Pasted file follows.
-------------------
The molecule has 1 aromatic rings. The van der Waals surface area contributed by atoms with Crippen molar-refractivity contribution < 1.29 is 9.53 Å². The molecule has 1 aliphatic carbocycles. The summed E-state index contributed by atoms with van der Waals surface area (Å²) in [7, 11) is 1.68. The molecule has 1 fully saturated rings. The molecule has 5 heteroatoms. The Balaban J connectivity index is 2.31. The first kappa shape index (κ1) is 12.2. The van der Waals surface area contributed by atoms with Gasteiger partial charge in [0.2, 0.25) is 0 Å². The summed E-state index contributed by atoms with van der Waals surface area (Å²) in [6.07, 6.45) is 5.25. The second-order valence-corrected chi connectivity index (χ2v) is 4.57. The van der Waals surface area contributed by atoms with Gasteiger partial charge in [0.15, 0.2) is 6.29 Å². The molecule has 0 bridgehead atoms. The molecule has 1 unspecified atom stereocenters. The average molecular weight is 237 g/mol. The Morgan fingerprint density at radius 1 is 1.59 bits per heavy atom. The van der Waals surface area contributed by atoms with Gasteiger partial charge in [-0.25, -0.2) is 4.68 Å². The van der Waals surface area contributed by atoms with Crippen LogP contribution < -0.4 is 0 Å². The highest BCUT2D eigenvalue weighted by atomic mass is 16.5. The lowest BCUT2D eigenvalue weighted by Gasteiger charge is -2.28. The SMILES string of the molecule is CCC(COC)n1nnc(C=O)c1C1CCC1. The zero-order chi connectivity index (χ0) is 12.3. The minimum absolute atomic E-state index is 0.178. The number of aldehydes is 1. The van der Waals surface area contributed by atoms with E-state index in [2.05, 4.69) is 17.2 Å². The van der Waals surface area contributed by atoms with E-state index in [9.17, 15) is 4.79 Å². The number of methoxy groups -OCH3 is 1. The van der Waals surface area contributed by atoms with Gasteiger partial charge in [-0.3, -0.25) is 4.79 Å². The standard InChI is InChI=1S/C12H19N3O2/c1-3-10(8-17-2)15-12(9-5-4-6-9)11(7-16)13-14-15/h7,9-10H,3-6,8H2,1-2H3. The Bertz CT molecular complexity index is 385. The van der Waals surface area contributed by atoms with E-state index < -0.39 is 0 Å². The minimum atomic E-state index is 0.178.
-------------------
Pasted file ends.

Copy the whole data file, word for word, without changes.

The molecule has 1 aromatic rings. The van der Waals surface area contributed by atoms with Crippen molar-refractivity contribution < 1.29 is 9.53 Å². The molecule has 1 aliphatic carbocycles. The summed E-state index contributed by atoms with van der Waals surface area (Å²) in [7, 11) is 1.68. The molecule has 1 fully saturated rings. The molecule has 5 heteroatoms. The Balaban J connectivity index is 2.31. The first kappa shape index (κ1) is 12.2. The van der Waals surface area contributed by atoms with Gasteiger partial charge in [0.2, 0.25) is 0 Å². The summed E-state index contributed by atoms with van der Waals surface area (Å²) in [6.07, 6.45) is 5.25. The second-order valence-corrected chi connectivity index (χ2v) is 4.57. The van der Waals surface area contributed by atoms with Gasteiger partial charge in [0.15, 0.2) is 6.29 Å². The molecule has 0 bridgehead atoms. The molecule has 1 unspecified atom stereocenters. The average molecular weight is 237 g/mol. The Morgan fingerprint density at radius 1 is 1.59 bits per heavy atom. The van der Waals surface area contributed by atoms with Gasteiger partial charge in [-0.25, -0.2) is 4.68 Å². The van der Waals surface area contributed by atoms with Crippen LogP contribution < -0.4 is 0 Å². The highest BCUT2D eigenvalue weighted by atomic mass is 16.5. The lowest BCUT2D eigenvalue weighted by Gasteiger charge is -2.28. The SMILES string of the molecule is CCC(COC)n1nnc(C=O)c1C1CCC1. The zero-order chi connectivity index (χ0) is 12.3. The minimum absolute atomic E-state index is 0.178. The number of aldehydes is 1. The van der Waals surface area contributed by atoms with E-state index in [2.05, 4.69) is 17.2 Å². The van der Waals surface area contributed by atoms with E-state index in [9.17, 15) is 4.79 Å². The number of methoxy groups -OCH3 is 1. The van der Waals surface area contributed by atoms with Gasteiger partial charge in [-0.3, -0.25) is 4.79 Å². The standard InChI is InChI=1S/C12H19N3O2/c1-3-10(8-17-2)15-12(9-5-4-6-9)11(7-16)13-14-15/h7,9-10H,3-6,8H2,1-2H3. The Bertz CT molecular complexity index is 385. The van der Waals surface area contributed by atoms with E-state index < -0.39 is 0 Å². The minimum atomic E-state index is 0.178.